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Google-owned Motorola Mobility throws out Webtop concept, scraps Lapdock development

Motorola Mobility has confirmed that it will no longer develop and market Webtop, a hardware-and-software solution that allowed a smartphone (starting with the Motorola Atrix) to transform into an ultra portable laptop thanks to a docking station.

The company published a statement - first revealed by CNET (opens in new tab) - saying that while the technology has been adopted by consumers worldwide and “spurred a lot of innovation in the industry," it hasn’t been successful enough to “justify continued resources being allocated to develop Webtop on future devices”.

The rest of the statement hints at other reasons that might explain the demise of Webtop. Newer versions of Android, the statement continues, include more desktop-like features (the original Atrix was launched with Android 2.3 Gingerbread prior to the acquisition by Google of Motorola Mobility).

(opens in new tab)It is likely that Google will move internal Webtop resources to Chrome OS and ultimately to Android itself which will become, as we already know, Google’s only operating system. Perhaps not in 2012, but almost certainly by the end of 2013.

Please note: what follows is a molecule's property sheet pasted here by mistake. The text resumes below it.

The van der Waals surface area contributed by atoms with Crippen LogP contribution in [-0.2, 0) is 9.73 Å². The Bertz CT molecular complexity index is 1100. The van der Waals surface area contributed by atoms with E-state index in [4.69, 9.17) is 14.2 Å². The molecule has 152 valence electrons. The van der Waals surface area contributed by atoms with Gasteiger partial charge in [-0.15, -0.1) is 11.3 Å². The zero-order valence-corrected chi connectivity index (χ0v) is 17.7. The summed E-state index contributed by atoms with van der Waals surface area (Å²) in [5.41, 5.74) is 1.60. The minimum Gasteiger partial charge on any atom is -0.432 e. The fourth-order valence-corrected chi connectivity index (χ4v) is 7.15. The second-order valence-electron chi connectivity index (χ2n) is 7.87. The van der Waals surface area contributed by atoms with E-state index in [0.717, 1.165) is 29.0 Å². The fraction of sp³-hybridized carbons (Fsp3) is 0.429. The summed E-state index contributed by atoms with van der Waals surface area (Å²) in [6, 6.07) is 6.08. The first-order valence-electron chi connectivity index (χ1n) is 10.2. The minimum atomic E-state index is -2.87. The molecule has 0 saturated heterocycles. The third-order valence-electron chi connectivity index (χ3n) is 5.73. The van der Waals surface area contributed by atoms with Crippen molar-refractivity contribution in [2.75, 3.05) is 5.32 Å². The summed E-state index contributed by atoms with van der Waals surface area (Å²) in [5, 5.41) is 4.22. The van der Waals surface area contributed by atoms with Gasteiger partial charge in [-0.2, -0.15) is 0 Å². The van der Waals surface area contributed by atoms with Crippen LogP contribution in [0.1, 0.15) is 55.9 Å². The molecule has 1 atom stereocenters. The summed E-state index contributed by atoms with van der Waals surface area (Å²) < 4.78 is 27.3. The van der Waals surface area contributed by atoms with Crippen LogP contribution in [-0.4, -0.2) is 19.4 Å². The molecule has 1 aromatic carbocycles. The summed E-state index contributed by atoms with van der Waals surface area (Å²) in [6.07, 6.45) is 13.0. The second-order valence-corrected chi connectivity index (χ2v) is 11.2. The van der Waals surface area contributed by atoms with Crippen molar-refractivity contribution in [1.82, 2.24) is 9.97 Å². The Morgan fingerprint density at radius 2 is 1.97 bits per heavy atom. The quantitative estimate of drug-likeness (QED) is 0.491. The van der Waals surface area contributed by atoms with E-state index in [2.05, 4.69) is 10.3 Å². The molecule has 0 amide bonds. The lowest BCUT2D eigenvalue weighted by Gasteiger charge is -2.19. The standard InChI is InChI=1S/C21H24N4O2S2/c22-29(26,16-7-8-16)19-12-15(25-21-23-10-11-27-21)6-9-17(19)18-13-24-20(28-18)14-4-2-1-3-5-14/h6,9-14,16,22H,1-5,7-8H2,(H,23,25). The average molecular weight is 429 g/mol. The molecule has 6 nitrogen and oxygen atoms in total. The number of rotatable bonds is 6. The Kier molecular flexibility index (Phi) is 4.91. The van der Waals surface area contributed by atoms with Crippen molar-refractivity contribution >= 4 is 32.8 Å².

The Webtop docking station, which was launched at CES back in January 2011, carried a rather expensive price tag when bundled with an Atrix but since the beginning of the year, it has been being cleared out for as little as £300.

Désiré Athow

Désiré has been musing and writing about technology during a career spanning four decades. He dabbled in website building and web hosting when DHTML and frames were en vogue and started writing about the impact of technology on society just before the start of the Y2K hysteria at the turn of the last millennium. Following an eight-year stint at where he discovered the joys of global tech-fests, Désiré now heads up TechRadar Pro. Previously he was a freelance technology journalist at Incisive Media, Breakthrough Publishing and Vnunet, and Business Magazine. He also launched and hosted the first Tech Radio Show on Radio Plus.